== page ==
The stock market has been volatile this year. But volatility is normal. Last year was simply an anomaly an the market has reverted to the norms. The major reason for the current bout of volatility can be ascribed to fears of possible rapidly rising inflation and therefore rapidly rising interest rates. This coupled with the fears of other cost increases such as oil and wages (due to low unemployment) have left investors fearful.
But volatility is not something to be afraid of. It should be embraced and taken advantage of. You should learn to live with volatility because it is a fact of the markets. The greatest investors and for that case investments have all experienced volatile periods.
Take Warren Buffet and his investment vehicle Berkshire Hathaway. In the years Buffet has been running Berkshire Hathaway, the book value has compounded at an amazing 19.2% per annum. This gigantic per annum return, sustained over half a century, represents a standard of outperformance that has no close rival and probably never will. Berkshire’s stock price has vaulted from $18 a share to $285,000.
Investors of Berkshire Hathaway shares would have benefitted from Warrens brilliance and attained vast amounts of wealth along the way. But how many of us would have been willing to live through the drawdowns and long periods of underperformance he endured to get there? Just go look at Berkshire Hathaway shares to see the amount of volatility experienced through the period. Investors in Berkshire Hathaway have had to endure underperformance as compared with the S&P 500 more than half the time (over various time-periods) and have suffered huge drawdowns in order to outperform so dramatically in the aggregate. No pain, no gain.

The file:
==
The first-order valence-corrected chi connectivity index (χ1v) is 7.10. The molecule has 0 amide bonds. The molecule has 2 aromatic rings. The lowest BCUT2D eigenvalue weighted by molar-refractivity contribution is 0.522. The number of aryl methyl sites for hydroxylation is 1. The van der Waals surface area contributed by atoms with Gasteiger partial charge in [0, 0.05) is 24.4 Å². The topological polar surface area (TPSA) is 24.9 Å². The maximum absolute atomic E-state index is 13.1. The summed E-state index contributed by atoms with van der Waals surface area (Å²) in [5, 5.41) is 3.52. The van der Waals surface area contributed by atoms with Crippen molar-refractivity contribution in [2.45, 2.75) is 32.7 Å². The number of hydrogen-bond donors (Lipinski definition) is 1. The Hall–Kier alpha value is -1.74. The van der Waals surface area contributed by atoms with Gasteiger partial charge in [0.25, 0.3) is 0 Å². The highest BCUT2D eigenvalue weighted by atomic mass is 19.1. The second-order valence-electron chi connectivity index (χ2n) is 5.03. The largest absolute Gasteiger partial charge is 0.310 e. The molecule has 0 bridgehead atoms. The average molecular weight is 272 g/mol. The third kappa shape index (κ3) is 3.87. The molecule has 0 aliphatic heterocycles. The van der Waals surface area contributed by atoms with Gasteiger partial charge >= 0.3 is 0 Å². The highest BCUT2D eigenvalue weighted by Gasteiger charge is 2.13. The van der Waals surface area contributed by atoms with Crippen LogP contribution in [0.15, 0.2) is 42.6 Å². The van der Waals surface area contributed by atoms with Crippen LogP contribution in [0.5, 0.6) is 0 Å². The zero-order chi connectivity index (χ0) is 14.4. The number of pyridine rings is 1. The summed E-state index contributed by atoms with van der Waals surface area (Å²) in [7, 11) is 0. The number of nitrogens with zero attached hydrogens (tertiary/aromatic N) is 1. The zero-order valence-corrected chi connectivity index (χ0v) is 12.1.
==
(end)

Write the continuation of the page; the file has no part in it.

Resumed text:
Shares bought in May
I took advantage in volatility at the beginning of May to make the following purchases as part of my monthly stock purchase programme.
- Bought 6 Shares in Imperial Brands for £26.9 a share.
- Bought 4 Shares in BAT for £39 a share.
- Bought 24 shares in Sage for £6.60 a share .
- Bought 3 shares in RB for £57.30 a share.
The above purchases add about £28 in annual dividend income for my portfolio and keeps it ticking along nicely towards the next goal of £2,500.
The one thing I will say about the above companies is that there are of the highest quality in the FTSE 100 universe. I will go one step further and say that if I were to hold only 10 shares from all FTSE 350 stocks, the above 4 would be part of the 10.
This is how much I rate the above mentioned companies. It is amazing that companies of this quality have sold off to the extent they have during what seems to be the final stages of the bull market. I understand the point of view that as interest rates rise, share prices in solid defensive companies will fall as investors will move away from these and go into bonds.
But bonds do not have the qualities of the above mentioned companies. Bonds do not pay you higher and higher amounts every year.
These companies on the other hand do. Go and have a look at their dividend records. As they generate more and more cash year after year, they keep sending increasing amounts of dividends to those that have ownership stakes in them via share ownership. I think bond holders will look back years from now and regret their decision of swapping out equity on the cheap in these companies in order to put their money into low yielding bonds.